How much milk does my baby need while I’m at work?

Ask Anne…

BFB Returning to Work SP 2015Question:  I have recently returned to work and am concerned about the amount I’m pumping and how much my daughter should be taking in at each feeding. She was 7 lbs 4 oz at birth. At her two-month check-up she weighed 9 lbs 8 oz. She is three months old now and she weighs about 10 pounds. I  pump 3 times a day at work and get about 3 ounces each time (a total of 9 ounces each day). Her caregiver has been giving her the 3 ounce bottles from the previous day of pumping. She seems to be doing fine, but I have read that at her age and weight she should be taking in between 4-6 ounces at each feeding. Is she getting enough breast milk?

Answer: Congratulations on continuing to breastfeed your baby after returning to work! It’s a real labor of love and presents many challenges, but is well worth the effort.

Based on what you’ve told me, it sounds like your baby may need more milk than she is getting at this point.  Her weight gain was excellent up until the past few weeks, and it is kind of unusual for her to change her pattern of weight gain after gaining so quickly in the beginning.  Has she had a cold or any kind of illness? Sometimes that can slow down baby’s weight gain temporarily. Many mothers find it a challenge to maintain their milk supply once they return to work because their breasts don’t get as much stimulation as they do when they’re at home feeding on demand.

Most babies will gain four to eight ounces a week during the first few months, so if she only gained eight ounces in the past month, I would encourage you to try feeding her more and taking steps to build your milk supply.

The average baby who isn’t eating anything but milk needs about two and a half ounces per pound of weight. Some babies need more, some need less in order to gain weight adequately. A ten-pound baby needs about twenty-five ounces in twenty-four hours (round up a few ounces to be on the safe side – say twenty-eight ounces), which means that if she eats eight times in 24 hours, she would need a little over three ounces at each feeding. Usually babies this age will take in over three ounces, because ideally they would weigh more than ten pounds at this point.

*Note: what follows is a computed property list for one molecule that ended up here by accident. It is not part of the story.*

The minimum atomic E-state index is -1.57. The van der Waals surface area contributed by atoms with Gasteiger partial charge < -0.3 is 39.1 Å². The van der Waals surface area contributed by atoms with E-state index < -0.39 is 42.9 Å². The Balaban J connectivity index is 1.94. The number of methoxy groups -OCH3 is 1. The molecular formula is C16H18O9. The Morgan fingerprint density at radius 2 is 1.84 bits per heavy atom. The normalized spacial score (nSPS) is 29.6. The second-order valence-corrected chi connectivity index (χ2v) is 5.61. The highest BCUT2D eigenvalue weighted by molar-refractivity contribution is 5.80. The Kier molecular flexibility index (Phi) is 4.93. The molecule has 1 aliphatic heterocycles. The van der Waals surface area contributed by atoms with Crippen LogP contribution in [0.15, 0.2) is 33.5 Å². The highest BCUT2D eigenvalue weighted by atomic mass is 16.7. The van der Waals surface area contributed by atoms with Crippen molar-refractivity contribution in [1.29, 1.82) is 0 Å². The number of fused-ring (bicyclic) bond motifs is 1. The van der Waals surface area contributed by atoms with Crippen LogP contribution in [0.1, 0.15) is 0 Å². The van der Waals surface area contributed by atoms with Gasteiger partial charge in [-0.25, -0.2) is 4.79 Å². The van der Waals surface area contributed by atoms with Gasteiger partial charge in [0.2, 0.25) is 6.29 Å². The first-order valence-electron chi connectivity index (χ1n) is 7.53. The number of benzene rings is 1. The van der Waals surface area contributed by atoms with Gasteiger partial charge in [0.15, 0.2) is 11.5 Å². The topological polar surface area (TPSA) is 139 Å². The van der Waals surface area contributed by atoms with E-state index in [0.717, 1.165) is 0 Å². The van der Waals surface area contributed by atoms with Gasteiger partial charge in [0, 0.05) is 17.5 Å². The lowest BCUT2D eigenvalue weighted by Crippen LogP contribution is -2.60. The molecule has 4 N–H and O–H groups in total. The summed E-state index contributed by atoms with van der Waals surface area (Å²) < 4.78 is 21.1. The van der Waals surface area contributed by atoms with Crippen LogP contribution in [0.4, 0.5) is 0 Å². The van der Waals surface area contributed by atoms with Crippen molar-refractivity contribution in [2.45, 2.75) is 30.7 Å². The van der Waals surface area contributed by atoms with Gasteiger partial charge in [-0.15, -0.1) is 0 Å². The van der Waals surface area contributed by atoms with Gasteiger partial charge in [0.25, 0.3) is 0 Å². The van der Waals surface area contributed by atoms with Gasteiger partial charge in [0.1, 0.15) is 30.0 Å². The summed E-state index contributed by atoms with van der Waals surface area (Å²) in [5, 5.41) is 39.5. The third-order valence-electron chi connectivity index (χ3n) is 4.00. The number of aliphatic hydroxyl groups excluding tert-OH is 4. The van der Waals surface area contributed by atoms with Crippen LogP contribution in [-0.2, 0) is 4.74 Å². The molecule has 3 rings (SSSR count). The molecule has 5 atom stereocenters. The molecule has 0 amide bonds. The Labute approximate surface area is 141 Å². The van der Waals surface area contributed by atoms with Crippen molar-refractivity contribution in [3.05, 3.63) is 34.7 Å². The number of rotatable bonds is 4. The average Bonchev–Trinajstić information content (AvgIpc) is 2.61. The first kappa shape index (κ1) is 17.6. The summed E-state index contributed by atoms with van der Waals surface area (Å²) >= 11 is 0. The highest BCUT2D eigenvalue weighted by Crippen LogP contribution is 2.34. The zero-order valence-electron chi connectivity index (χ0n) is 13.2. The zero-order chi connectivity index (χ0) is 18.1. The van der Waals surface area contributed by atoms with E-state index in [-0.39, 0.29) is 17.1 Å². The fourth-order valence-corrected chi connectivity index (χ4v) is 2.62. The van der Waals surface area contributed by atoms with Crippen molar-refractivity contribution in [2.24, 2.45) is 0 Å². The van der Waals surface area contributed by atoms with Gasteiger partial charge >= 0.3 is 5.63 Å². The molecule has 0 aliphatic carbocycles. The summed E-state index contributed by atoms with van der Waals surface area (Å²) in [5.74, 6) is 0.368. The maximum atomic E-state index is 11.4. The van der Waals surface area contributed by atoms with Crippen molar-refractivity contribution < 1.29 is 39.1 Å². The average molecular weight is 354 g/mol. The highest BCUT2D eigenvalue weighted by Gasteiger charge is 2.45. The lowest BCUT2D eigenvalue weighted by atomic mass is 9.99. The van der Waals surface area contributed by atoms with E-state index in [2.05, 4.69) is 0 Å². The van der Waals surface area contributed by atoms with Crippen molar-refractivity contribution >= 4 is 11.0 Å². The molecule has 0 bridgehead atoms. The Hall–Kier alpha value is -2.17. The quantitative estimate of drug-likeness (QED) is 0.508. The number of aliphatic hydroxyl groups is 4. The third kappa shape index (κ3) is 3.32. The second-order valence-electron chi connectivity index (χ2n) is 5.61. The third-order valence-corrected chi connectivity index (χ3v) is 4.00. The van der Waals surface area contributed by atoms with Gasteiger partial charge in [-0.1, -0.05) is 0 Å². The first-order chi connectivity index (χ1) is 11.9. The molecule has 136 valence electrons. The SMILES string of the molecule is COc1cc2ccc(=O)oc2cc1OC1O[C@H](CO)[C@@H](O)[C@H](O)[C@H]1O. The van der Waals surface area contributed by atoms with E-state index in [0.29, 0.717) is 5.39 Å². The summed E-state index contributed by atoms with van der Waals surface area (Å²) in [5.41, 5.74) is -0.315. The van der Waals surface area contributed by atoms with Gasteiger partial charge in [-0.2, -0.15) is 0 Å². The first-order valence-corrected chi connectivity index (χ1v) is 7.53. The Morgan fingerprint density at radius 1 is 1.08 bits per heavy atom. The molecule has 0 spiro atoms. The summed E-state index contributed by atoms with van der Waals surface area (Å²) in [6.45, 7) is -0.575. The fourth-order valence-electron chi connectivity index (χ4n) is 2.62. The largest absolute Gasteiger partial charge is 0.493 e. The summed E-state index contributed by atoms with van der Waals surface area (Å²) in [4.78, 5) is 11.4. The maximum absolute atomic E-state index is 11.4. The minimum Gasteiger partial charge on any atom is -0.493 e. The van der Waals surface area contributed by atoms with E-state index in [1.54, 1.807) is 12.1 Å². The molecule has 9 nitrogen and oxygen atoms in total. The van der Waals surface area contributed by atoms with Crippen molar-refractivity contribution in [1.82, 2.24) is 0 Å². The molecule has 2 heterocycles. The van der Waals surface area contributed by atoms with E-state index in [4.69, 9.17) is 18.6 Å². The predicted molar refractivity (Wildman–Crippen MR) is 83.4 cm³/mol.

Your best guide as far as how much milk to offer her is weight gain. If she is gaining 4-8 ounces a week and seems contented after feedings, then she is getting enough to eat. On the other hand, some laid back babies may seem satisfied even if they aren’t taking in the volume of milk they need, so weight gain is the best indicator that they are getting enough milk.

I would suggest that you offer her an extra 1/2 to 1 ounce  of milk at each feeding, and see if she takes it. Breast milk is always the best supplemental food, but if you can’t increase your milk production, then I would offer breast milk first, and follow it up with formula. If you mix the two together, then you may waste some of your milk if she doesn’t finish the bottle.

If she takes the supplemental feedings and her weight is still on the low side, and she is developing normally, then she may just be a baby who is going to be thin. Not all babies can be at the 90th percentile, and lots of perfectly normal babies are at the 10th.

It sounds like you are pumping as often as you can at work. Your options for increasing your milk output include nursing or pumping more often (which may not be realistic for you), supplementing with formula, using techniques to facilitate let-down (like breast compression, massage, or relaxation exercises), or trying some herbal remedies for low milk supply. Herbs like Fenugreek or blessed thistle may help some, but probably won’t make a dramatic difference.

The articles Increasing Your Milk Supply and Pumping and Storing Breast milk  may have some helpful suggestions for you.

Anne Smith, IBCLC
Breastfeeding Basics

About Anne Smith, IBCLC

Anne Smith, IBCLC
As the mother of six wonderful breastfed children, three perfect breastfed grand babies, and an IBCLC (International Board Certified Lactation Consultant) with over twenty-five years experience in lactation counseling, I can offer you professional support, as well as information and advice based on my personal experiences over the years.

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